BOULDER, Colo. — Recently launched podcast Yes, ANDroids! officially features more hosts than actual listeners, according to the iTunes download statistics released this past Monday.
“We wanted to make a show that people like us wanted to listen to. It’s like Last Podcast On The Left meets Joe Rogan, but without all the boring production value or professionalism,” said host “Fat” Ralph Henley, the sixth addition to the team. “We didn’t want to rely on cheap gimmicks like celebrity guests, or meticulous research — we wanted to focus on the intense character work we developed at comedy camp last summer.”
Espousing the DIY nature of podcasting, fellow host Harris Bryant was steadfast about the comedic doors the podcast was sure to open.
“We might not have quality recording equipment or an original premise, but what we do have is three classes of Improv 101 between the eight of us,” said Bryant. “I figured, we never make anyone laugh in person, so why not make a go at it professionally? I’m pretty sure I heard that’s how Jimmy Fallon started doing comedy.”
Unfortunately, despite the bloated hosting team — which should lead to additional word-of-mouth — the podcast has had negligible downloads.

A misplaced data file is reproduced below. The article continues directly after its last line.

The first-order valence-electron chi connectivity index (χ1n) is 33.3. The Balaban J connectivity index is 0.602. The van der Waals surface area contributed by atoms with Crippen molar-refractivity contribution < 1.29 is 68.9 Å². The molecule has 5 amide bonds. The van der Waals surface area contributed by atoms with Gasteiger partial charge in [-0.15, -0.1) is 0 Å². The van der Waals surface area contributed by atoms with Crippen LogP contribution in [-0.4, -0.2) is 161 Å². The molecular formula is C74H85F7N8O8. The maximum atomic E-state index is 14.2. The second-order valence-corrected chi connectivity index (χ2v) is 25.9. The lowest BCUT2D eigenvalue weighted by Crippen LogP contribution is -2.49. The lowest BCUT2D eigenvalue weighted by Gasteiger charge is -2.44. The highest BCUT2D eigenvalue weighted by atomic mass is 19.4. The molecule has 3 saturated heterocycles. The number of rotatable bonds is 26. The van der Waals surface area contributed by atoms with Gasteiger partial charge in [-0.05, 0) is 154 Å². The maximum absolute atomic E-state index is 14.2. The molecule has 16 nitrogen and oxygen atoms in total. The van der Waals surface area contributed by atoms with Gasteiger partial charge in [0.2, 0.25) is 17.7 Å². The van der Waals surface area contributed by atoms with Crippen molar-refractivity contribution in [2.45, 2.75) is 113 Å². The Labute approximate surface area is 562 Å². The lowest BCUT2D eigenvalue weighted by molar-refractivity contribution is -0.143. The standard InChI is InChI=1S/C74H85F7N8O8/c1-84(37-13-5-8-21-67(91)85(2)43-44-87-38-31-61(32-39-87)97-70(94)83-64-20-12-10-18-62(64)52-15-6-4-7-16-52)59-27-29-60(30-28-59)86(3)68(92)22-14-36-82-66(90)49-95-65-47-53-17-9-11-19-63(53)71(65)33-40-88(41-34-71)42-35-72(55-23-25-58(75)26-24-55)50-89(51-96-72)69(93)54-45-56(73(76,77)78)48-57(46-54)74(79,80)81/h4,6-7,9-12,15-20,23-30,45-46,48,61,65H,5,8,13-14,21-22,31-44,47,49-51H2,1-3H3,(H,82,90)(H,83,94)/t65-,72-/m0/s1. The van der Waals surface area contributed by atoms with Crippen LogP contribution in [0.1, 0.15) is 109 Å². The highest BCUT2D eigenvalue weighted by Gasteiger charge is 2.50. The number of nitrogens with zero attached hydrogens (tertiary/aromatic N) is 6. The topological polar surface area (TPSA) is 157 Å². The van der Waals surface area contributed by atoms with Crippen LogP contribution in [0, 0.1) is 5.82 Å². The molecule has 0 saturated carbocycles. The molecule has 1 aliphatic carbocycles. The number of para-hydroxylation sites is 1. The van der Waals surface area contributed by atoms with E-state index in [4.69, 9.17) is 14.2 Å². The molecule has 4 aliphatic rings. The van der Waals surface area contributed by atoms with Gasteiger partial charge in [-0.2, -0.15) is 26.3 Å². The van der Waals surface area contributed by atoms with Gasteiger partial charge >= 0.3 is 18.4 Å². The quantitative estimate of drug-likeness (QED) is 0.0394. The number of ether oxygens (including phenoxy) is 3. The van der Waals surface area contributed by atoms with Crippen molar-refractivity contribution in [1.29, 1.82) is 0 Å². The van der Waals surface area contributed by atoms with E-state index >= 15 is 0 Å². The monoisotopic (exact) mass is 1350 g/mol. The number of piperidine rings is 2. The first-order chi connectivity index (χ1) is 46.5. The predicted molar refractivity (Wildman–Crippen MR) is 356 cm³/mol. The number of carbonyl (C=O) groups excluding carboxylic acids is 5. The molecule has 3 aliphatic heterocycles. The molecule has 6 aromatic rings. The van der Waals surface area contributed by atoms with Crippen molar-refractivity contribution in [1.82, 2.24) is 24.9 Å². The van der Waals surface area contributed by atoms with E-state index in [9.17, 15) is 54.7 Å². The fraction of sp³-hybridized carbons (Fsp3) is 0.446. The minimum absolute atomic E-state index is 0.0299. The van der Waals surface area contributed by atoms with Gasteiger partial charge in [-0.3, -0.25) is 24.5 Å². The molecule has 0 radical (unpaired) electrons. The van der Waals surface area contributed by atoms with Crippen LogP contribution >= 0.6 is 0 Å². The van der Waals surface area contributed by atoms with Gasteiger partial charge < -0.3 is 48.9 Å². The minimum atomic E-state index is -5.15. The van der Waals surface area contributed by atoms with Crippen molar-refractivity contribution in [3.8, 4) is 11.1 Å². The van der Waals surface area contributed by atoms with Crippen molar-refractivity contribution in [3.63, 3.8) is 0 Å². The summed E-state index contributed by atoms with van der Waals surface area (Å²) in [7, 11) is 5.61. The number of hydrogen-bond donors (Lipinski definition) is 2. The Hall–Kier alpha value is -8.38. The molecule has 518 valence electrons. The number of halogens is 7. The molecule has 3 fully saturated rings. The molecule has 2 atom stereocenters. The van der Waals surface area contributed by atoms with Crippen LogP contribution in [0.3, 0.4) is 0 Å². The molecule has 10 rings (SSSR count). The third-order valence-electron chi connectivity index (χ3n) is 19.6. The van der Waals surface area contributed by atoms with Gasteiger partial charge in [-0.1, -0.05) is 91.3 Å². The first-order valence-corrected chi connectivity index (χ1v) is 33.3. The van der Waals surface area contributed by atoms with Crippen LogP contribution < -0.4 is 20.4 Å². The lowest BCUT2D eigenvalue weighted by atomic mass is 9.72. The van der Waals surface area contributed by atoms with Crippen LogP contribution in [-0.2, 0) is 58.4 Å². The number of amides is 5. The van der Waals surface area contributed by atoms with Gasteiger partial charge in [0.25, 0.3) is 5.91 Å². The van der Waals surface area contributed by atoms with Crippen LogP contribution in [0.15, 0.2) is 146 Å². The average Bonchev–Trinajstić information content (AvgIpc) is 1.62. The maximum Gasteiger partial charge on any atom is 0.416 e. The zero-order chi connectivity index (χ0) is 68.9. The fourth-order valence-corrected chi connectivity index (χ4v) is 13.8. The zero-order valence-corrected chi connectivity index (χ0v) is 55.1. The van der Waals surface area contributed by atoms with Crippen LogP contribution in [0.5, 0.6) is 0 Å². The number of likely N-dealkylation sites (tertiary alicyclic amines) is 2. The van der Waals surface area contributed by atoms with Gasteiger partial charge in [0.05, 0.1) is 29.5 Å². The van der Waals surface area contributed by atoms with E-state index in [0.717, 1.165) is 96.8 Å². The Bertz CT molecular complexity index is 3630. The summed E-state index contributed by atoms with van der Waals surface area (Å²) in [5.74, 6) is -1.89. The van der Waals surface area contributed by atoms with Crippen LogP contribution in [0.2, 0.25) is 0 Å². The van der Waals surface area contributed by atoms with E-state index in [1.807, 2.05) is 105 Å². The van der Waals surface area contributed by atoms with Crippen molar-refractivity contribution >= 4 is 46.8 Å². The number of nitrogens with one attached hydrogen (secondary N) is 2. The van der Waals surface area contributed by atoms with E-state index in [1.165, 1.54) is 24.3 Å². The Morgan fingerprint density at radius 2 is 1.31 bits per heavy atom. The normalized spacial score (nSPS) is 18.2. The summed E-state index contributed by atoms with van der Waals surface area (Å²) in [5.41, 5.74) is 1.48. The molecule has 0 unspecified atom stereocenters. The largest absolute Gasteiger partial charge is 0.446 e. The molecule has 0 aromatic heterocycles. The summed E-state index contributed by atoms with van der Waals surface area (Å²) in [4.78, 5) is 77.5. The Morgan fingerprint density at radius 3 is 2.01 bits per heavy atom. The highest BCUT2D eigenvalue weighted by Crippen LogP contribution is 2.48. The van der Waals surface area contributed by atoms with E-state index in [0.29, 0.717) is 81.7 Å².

“I’ve been really meaning to check out the podcast, but I just haven’t had the time,” said host Tom O’Brien, one of the original two hosts. “Don’t get me wrong — I’m excited to hear the chemistry between Ben, Harris, John, Jon, Ralph, Fat Ralph, Amelia and myself — but I’m a little backed up on episodes of WTF. I haven’t had the time to check us out.”
Amelia Cortez, the podcast’s only non-white, non-male host, admitted her disappointment in the show so far.
“I thought I’d be a helpful resource, seeing as I have a Masters in Radio Production. But they didn’t actually have a microphone for me to use, and they kept asking me to grab them drinks,” said Cortez. “I stopped showing up after the first episode, but they haven’t noticed yet.”
At press time, YouTube has preemptively banned Yes, ANDroids! from uploading any content to their platform, citing it as “an unnecessary waste of bandwidth.”